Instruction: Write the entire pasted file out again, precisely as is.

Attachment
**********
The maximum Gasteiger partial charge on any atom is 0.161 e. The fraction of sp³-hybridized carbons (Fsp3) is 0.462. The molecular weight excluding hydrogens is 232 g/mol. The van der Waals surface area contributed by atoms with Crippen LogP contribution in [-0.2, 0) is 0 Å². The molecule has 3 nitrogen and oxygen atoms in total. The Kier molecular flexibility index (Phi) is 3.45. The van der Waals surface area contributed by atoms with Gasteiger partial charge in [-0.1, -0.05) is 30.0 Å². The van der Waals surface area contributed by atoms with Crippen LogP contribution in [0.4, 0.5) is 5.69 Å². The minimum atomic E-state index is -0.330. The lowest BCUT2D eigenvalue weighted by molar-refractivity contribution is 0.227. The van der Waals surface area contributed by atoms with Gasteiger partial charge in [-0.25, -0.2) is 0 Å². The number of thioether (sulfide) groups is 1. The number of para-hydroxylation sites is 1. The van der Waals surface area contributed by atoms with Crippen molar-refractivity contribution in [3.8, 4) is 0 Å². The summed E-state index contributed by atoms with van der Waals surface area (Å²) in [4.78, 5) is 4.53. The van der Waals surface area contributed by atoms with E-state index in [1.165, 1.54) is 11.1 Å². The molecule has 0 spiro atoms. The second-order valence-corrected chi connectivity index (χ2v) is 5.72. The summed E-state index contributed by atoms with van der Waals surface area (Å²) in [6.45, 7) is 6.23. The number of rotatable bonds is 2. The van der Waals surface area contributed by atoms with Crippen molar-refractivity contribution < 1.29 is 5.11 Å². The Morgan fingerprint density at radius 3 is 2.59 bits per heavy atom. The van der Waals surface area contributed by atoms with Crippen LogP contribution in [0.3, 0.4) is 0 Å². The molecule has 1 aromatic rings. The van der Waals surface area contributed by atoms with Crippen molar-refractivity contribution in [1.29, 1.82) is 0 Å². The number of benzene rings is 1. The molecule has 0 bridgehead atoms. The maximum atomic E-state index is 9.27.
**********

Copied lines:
The maximum Gasteiger partial charge on any atom is 0.161 e. The fraction of sp³-hybridized carbons (Fsp3) is 0.462. The molecular weight excluding hydrogens is 232 g/mol. The van der Waals surface area contributed by atoms with Crippen LogP contribution in [-0.2, 0) is 0 Å². The molecule has 3 nitrogen and oxygen atoms in total. The Kier molecular flexibility index (Phi) is 3.45. The van der Waals surface area contributed by atoms with Gasteiger partial charge in [-0.1, -0.05) is 30.0 Å². The van der Waals surface area contributed by atoms with Crippen LogP contribution in [0.4, 0.5) is 5.69 Å². The minimum atomic E-state index is -0.330. The lowest BCUT2D eigenvalue weighted by molar-refractivity contribution is 0.227. The van der Waals surface area contributed by atoms with Gasteiger partial charge in [-0.25, -0.2) is 0 Å². The number of thioether (sulfide) groups is 1. The number of para-hydroxylation sites is 1. The van der Waals surface area contributed by atoms with Crippen molar-refractivity contribution in [3.8, 4) is 0 Å². The summed E-state index contributed by atoms with van der Waals surface area (Å²) in [4.78, 5) is 4.53. The van der Waals surface area contributed by atoms with E-state index in [1.165, 1.54) is 11.1 Å². The molecule has 0 spiro atoms. The second-order valence-corrected chi connectivity index (χ2v) is 5.72. The summed E-state index contributed by atoms with van der Waals surface area (Å²) in [6.45, 7) is 6.23. The number of rotatable bonds is 2. The van der Waals surface area contributed by atoms with Crippen molar-refractivity contribution < 1.29 is 5.11 Å². The Morgan fingerprint density at radius 3 is 2.59 bits per heavy atom. The van der Waals surface area contributed by atoms with Crippen LogP contribution in [0.3, 0.4) is 0 Å². The molecule has 1 aromatic rings. The van der Waals surface area contributed by atoms with Crippen molar-refractivity contribution in [1.29, 1.82) is 0 Å². The number of benzene rings is 1. The molecule has 0 bridgehead atoms. The maximum atomic E-state index is 9.27.